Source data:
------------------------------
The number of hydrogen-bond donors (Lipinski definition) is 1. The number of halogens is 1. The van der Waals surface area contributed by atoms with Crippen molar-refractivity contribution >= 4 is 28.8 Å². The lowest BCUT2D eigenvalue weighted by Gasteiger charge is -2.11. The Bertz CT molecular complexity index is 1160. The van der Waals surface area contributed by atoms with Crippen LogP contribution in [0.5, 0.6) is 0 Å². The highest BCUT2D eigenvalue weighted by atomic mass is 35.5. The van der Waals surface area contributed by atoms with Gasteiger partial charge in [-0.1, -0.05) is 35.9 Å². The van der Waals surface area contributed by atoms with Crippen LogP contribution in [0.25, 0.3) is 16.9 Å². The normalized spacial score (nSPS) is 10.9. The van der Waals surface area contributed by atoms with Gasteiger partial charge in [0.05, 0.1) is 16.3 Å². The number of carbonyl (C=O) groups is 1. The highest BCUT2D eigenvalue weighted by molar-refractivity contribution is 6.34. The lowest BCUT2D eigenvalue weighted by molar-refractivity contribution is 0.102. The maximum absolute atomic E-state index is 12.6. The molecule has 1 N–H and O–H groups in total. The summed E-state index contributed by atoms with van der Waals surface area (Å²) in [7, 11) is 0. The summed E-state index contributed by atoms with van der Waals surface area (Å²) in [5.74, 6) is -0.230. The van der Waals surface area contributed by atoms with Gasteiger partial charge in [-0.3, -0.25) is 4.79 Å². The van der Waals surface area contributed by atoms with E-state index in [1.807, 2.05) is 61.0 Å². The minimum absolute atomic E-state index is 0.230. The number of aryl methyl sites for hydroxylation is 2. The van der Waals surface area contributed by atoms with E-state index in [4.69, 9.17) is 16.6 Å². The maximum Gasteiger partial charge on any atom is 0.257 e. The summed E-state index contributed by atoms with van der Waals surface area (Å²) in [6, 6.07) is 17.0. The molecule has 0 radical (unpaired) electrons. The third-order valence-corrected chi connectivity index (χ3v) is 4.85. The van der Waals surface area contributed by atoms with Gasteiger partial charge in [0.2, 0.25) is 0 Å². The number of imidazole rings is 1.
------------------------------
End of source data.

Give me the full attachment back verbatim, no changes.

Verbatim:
The number of hydrogen-bond donors (Lipinski definition) is 1. The number of halogens is 1. The van der Waals surface area contributed by atoms with Crippen molar-refractivity contribution >= 4 is 28.8 Å². The lowest BCUT2D eigenvalue weighted by Gasteiger charge is -2.11. The Bertz CT molecular complexity index is 1160. The van der Waals surface area contributed by atoms with Crippen LogP contribution in [0.5, 0.6) is 0 Å². The highest BCUT2D eigenvalue weighted by atomic mass is 35.5. The van der Waals surface area contributed by atoms with Gasteiger partial charge in [-0.1, -0.05) is 35.9 Å². The van der Waals surface area contributed by atoms with Crippen LogP contribution in [0.25, 0.3) is 16.9 Å². The normalized spacial score (nSPS) is 10.9. The van der Waals surface area contributed by atoms with Gasteiger partial charge in [0.05, 0.1) is 16.3 Å². The number of carbonyl (C=O) groups is 1. The highest BCUT2D eigenvalue weighted by molar-refractivity contribution is 6.34. The lowest BCUT2D eigenvalue weighted by molar-refractivity contribution is 0.102. The maximum absolute atomic E-state index is 12.6. The molecule has 1 N–H and O–H groups in total. The summed E-state index contributed by atoms with van der Waals surface area (Å²) in [7, 11) is 0. The summed E-state index contributed by atoms with van der Waals surface area (Å²) in [5.74, 6) is -0.230. The van der Waals surface area contributed by atoms with Gasteiger partial charge in [-0.3, -0.25) is 4.79 Å². The van der Waals surface area contributed by atoms with E-state index in [1.807, 2.05) is 61.0 Å². The minimum absolute atomic E-state index is 0.230. The number of aryl methyl sites for hydroxylation is 2. The van der Waals surface area contributed by atoms with E-state index in [4.69, 9.17) is 16.6 Å². The maximum Gasteiger partial charge on any atom is 0.257 e. The summed E-state index contributed by atoms with van der Waals surface area (Å²) in [6, 6.07) is 17.0. The molecule has 0 radical (unpaired) electrons. The third-order valence-corrected chi connectivity index (χ3v) is 4.85. The van der Waals surface area contributed by atoms with Gasteiger partial charge in [0.2, 0.25) is 0 Å². The number of imidazole rings is 1.